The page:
The law, like other professions - take medicine for instance - has always been a "word of mouth" business. Word of mouth or viva voce, is essentially the passing of information from person to person by verbal communication. If your clients or patients are happy with the work you do, they will refer you to their colleagues, friends and family. You build a reputation and your business grows.

Word of Mouth in the digital age

Enter technology. The social media revolution has accelerated how "word of mouth" impacts corporate reputation. Instead of one client spreading the word verbally, we now live in a world where the likes of YouTube, Facebook and Twitter provide a platform for an almost infinite number of one-to-many word-of-mouth conversations. Social media and the large-scale communicative power of the internet represent an important modern-day tool for corporations to outwardly showcase their ethos and their brand, communicate with customers, and monitor what others are thinking and saying about the company in the market.

Social media, and digitization more generally, offer immense opportunities for building a brand or business. For example, in the consumer, retail, luxury and fashion industry, the likes of social media stars, bloggers and influencers play an evolving and ever more important role in building a company's online brand. Similarly, building a valuable digital presence through websites, domain names, blogs, media libraries, mobile applications, virtual gaming worlds and social networking accounts is a must for many businesses.

Take Logan Paul (and Maverick) who built a social media reach of over 48 million in three years. Similarly, we have seen 'blogger turned businesswoman', Huda Kattan, turn her ideas and knowledge into a multi-million dollar make-up and beauty empire through her use of social media. There are many examples of famous people who have crystallized their fame and following through the influence they have on social media. Think Kardashians or Tom Ford.

The message is clear: embrace digitization or risk being left behind in a competitive and complex world. In fact, there are very few major businesses today that remain outside of the social media environment. The latest figures from 2016 show that 86% of Fortune 500 companies have a corporate Twitter account; 86% have a Facebook profile; and 97% have a LinkedIn page.

The rise of social media in the M&A context

Until recently, social media assets have not been given much attention within an M&A context, often not even being explicitly covered in most M&A deals. The landscape is changing fast. When setting out to buy a business and assessing its value, it is nowadays critical to expand the due diligence beyond the target's physicality, contracts and employees and pay attention to digital assets, including the social media presence. 

Increasingly, purchasers are calculating a significant proportion of the value of a target on the basis of its online profile and reputation. A sound and appealing digital infrastructure and presence will add significant value. On the flipside, a lack thereof, will have a negative impact on the purchase price.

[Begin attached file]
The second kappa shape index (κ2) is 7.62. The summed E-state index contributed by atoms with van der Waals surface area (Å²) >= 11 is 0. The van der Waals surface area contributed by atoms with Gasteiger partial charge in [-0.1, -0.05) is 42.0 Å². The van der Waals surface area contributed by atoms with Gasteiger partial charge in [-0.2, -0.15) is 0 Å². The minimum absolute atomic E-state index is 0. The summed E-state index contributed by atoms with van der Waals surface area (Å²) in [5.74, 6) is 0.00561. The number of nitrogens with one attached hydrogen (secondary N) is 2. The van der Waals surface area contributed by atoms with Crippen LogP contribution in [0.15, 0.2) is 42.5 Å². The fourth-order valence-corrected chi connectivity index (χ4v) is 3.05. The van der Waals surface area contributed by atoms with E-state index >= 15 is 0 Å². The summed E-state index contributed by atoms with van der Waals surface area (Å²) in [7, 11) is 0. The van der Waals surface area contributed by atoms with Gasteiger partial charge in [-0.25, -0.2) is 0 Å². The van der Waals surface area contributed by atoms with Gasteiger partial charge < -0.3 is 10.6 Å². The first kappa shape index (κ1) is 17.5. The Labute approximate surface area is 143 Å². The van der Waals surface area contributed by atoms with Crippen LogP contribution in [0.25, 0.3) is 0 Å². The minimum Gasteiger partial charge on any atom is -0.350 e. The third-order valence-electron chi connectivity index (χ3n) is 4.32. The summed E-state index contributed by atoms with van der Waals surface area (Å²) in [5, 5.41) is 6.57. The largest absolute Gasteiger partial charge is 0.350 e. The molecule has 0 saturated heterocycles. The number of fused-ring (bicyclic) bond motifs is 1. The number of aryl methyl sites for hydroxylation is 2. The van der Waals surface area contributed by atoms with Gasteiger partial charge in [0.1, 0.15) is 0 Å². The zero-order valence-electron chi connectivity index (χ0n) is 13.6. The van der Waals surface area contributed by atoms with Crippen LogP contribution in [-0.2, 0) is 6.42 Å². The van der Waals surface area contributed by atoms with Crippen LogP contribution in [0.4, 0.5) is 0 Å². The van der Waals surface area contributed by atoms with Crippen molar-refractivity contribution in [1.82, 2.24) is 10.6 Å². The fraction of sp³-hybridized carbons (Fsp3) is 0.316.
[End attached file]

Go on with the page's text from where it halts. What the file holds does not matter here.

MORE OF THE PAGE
So, what do you look for when assessing digital value?

What is the company's website like? Is it appealing and does it accurately reflect the brand and ethos of the company? How does it perform in search engine rankings?

What constitutes the business' digital assets? This would include all active websites, blogs, social media accounts, YouTube channels, domain names, mobile applications and images that depict how the business operates or images used in advertising the business. Create an inventory of digital assets and then assess the value of each such asset.

How active is the company on social media and is it engaging effectively? If the target's industry requires an active online presence and engagement with the customers, assessing that online presence and particularly its engagement with customers via social media can be very insightful. It is often helpful to look at what competitors of a target are up to and then assess how the target stacks up in comparison. It is also now possible to analyse a business' followers and customer base in a manner that no amount of public searches would have allowed for in the age before social media.

Due diligence nowadays also needs to examine how employees use social media in the business context, what company policies exist and how they are enforced. It might also be worthwhile to review what employees are saying about their company.

What is owned and what is original? Owners and entrepreneurs frequently do not set up social media accounts with a sale in mind. They will often own intellectual property, their websites and social media accounts in their personal name or in the name of family members. You have to ensure that these are transferable to the company and form part of the assets and the value that you are looking to buy. One also has to ensure that they have not been infringing on rights of others or posting content that is damaging to the business' reputation.

Will the business survive without its founder and their profile? Is there any succession plan? This is an emotional and touchy subject but one that a buyer needs to be very aware of.

Looking ahead

No doubt, expanding a due diligence to the target's social media presence and digital assets more generally is a trend that is here to stay. Make sure you are ready to use the power to influence to make your business that much more attractive to a buyer. If you are the buyer, look for the value proposition in the digital footprint of your target.